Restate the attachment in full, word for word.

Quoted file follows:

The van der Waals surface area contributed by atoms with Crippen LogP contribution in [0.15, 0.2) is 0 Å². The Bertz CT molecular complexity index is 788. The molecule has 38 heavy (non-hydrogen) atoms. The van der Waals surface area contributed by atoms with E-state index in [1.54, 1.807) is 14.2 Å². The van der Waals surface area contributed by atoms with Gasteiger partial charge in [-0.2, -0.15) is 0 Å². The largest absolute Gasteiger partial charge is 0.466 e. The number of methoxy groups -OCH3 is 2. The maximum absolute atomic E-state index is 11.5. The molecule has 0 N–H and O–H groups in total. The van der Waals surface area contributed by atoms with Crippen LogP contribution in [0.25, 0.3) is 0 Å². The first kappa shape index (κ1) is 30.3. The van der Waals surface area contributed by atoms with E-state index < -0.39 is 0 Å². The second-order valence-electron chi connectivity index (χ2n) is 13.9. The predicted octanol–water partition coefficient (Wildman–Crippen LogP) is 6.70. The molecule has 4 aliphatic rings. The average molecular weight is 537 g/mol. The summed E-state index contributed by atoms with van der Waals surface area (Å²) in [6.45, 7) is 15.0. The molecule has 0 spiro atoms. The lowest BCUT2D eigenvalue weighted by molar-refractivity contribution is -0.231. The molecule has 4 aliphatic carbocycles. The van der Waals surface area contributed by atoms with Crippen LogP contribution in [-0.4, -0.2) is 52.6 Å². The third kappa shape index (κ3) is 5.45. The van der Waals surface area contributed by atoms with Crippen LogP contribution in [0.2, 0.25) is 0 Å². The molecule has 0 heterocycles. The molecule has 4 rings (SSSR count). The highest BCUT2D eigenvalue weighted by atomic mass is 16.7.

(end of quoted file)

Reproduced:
The van der Waals surface area contributed by atoms with Crippen LogP contribution in [0.15, 0.2) is 0 Å². The Bertz CT molecular complexity index is 788. The molecule has 38 heavy (non-hydrogen) atoms. The van der Waals surface area contributed by atoms with E-state index in [1.54, 1.807) is 14.2 Å². The van der Waals surface area contributed by atoms with Gasteiger partial charge in [-0.2, -0.15) is 0 Å². The largest absolute Gasteiger partial charge is 0.466 e. The number of methoxy groups -OCH3 is 2. The maximum absolute atomic E-state index is 11.5. The molecule has 0 N–H and O–H groups in total. The van der Waals surface area contributed by atoms with Crippen LogP contribution in [0.25, 0.3) is 0 Å². The first kappa shape index (κ1) is 30.3. The van der Waals surface area contributed by atoms with E-state index < -0.39 is 0 Å². The second-order valence-electron chi connectivity index (χ2n) is 13.9. The predicted octanol–water partition coefficient (Wildman–Crippen LogP) is 6.70. The molecule has 4 aliphatic rings. The average molecular weight is 537 g/mol. The summed E-state index contributed by atoms with van der Waals surface area (Å²) in [6.45, 7) is 15.0. The molecule has 0 spiro atoms. The lowest BCUT2D eigenvalue weighted by molar-refractivity contribution is -0.231. The molecule has 4 aliphatic carbocycles. The van der Waals surface area contributed by atoms with Crippen LogP contribution in [-0.4, -0.2) is 52.6 Å². The third kappa shape index (κ3) is 5.45. The van der Waals surface area contributed by atoms with Crippen LogP contribution in [0.2, 0.25) is 0 Å². The molecule has 0 heterocycles. The molecule has 4 rings (SSSR count). The highest BCUT2D eigenvalue weighted by atomic mass is 16.7.